Purpose: To investigate the effect of ciliary neurotrophic factor (CNTF) and brain-derived neurotrophic factor (BDNF) on retinal ganglion cell (RGC) survival and nitric oxide synthase (NOS) expression in the retina during the early phase of optic nerve (ON) injury, and to examine whether intraperitoneal application of the NOS scavenger nitro-l-arginine (l-NA) could protect the injured RGCs.
Methods: RGCs were retrogradely labeled with granular blue 3 days before the ON was intraorbitally transected. RGC survival was examined 1 week after ON transection and intraocular injection of CNTF and/or BDNF, or 1 to 2 weeks after daily intraperitoneal injection of the NOS inhibitor l-NA. NOS expression was examined by NADPH-diaphorase histochemistry and neuronal NOS (nNOS) immunohistochemistry, and nNOS-positive cells were identified by various staining approaches.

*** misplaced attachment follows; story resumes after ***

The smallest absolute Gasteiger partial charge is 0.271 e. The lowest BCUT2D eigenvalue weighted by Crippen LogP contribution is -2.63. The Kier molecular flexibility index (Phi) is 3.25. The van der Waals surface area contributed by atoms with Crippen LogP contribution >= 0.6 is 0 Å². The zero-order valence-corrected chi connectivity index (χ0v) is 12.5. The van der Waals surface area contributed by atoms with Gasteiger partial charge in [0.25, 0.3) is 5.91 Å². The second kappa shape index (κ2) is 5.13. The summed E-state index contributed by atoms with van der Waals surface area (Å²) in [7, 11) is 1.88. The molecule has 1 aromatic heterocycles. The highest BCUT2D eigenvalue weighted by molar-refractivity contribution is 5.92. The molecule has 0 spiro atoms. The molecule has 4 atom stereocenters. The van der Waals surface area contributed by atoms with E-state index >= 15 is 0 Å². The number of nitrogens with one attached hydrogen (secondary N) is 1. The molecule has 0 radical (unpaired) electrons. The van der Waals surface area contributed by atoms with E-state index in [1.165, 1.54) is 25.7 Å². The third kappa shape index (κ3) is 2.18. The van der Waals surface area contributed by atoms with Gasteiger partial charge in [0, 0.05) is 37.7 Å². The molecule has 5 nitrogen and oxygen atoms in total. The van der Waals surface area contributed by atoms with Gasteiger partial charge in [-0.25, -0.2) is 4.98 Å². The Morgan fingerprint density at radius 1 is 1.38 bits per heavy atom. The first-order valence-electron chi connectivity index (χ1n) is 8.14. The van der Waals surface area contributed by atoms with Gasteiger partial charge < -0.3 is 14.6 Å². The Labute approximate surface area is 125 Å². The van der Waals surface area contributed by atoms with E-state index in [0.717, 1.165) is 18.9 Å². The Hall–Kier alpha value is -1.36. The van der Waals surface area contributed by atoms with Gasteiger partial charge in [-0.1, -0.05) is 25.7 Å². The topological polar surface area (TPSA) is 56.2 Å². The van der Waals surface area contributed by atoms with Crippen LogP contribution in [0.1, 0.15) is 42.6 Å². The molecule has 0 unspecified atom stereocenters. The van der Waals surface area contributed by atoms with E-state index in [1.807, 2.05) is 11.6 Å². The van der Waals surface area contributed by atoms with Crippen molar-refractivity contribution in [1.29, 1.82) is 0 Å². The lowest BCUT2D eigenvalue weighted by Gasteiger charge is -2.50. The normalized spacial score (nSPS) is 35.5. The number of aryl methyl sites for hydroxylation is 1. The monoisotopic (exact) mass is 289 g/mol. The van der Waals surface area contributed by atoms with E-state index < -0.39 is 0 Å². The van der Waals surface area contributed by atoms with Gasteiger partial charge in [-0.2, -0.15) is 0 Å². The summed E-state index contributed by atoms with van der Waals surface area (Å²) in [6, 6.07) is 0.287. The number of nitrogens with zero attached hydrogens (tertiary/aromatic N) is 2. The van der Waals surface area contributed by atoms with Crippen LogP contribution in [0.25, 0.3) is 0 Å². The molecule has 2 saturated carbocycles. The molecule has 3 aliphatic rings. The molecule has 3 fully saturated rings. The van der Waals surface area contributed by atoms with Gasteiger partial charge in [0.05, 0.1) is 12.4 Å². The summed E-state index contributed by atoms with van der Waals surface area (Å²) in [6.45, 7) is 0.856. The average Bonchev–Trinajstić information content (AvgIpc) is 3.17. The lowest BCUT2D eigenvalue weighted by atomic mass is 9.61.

Results: Both CNTF and BDNF significantly increased RGC survival 1 week after ON injury. In the ganglion cell layer (GCL), CNTF did not increase the number of NADPH-diaphorase positive ((+)) cells but appeared to reduce the intensity of NADPH-diaphorase staining, whereas BDNF increased the number of NADPH-diaphorase(+) cells and also appeared to enhance the intensity of NADPH-diaphorase staining. In the GCL, amacrine cells but not RGCs were nNOS(+). Some macrophages were also nNOS(+). In contrast, no amacrine cells were nNOS(+) in the inner nuclear layer. Daily intraperitoneal injection of l-NA at appropriate concentrations promoted RGC survival for 1 or 2 weeks after ON injury.
Conclusions: Both CNTF and BDNF protected RGCs after ON injury. CNTF and BDNF acted differently on NOS expression in the GCL. Intraperitoneal injections of l-NA at appropriate dosages enhance RGC survival.